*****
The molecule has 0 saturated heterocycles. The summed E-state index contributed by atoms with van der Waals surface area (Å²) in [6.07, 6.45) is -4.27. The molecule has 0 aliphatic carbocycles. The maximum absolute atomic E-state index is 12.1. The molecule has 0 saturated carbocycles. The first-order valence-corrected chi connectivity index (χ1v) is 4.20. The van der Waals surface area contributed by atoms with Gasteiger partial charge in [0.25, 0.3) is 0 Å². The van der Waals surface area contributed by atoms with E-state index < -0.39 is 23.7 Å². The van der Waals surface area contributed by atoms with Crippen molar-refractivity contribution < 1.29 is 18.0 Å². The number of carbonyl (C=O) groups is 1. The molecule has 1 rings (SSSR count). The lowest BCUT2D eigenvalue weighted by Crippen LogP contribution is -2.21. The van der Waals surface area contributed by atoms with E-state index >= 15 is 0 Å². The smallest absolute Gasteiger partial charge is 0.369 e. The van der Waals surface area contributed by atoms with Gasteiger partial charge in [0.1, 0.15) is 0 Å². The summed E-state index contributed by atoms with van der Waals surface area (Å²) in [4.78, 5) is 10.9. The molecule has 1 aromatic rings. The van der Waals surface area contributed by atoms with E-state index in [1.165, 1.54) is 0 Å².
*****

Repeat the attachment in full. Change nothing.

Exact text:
The molecule has 0 saturated heterocycles. The summed E-state index contributed by atoms with van der Waals surface area (Å²) in [6.07, 6.45) is -4.27. The molecule has 0 aliphatic carbocycles. The maximum absolute atomic E-state index is 12.1. The molecule has 0 saturated carbocycles. The first-order valence-corrected chi connectivity index (χ1v) is 4.20. The van der Waals surface area contributed by atoms with Gasteiger partial charge in [0.25, 0.3) is 0 Å². The van der Waals surface area contributed by atoms with E-state index < -0.39 is 23.7 Å². The van der Waals surface area contributed by atoms with Crippen molar-refractivity contribution < 1.29 is 18.0 Å². The number of carbonyl (C=O) groups is 1. The molecule has 1 rings (SSSR count). The lowest BCUT2D eigenvalue weighted by Crippen LogP contribution is -2.21. The van der Waals surface area contributed by atoms with E-state index >= 15 is 0 Å². The smallest absolute Gasteiger partial charge is 0.369 e. The van der Waals surface area contributed by atoms with Gasteiger partial charge in [0.1, 0.15) is 0 Å². The summed E-state index contributed by atoms with van der Waals surface area (Å²) in [4.78, 5) is 10.9. The molecule has 1 aromatic rings. The van der Waals surface area contributed by atoms with E-state index in [1.165, 1.54) is 0 Å².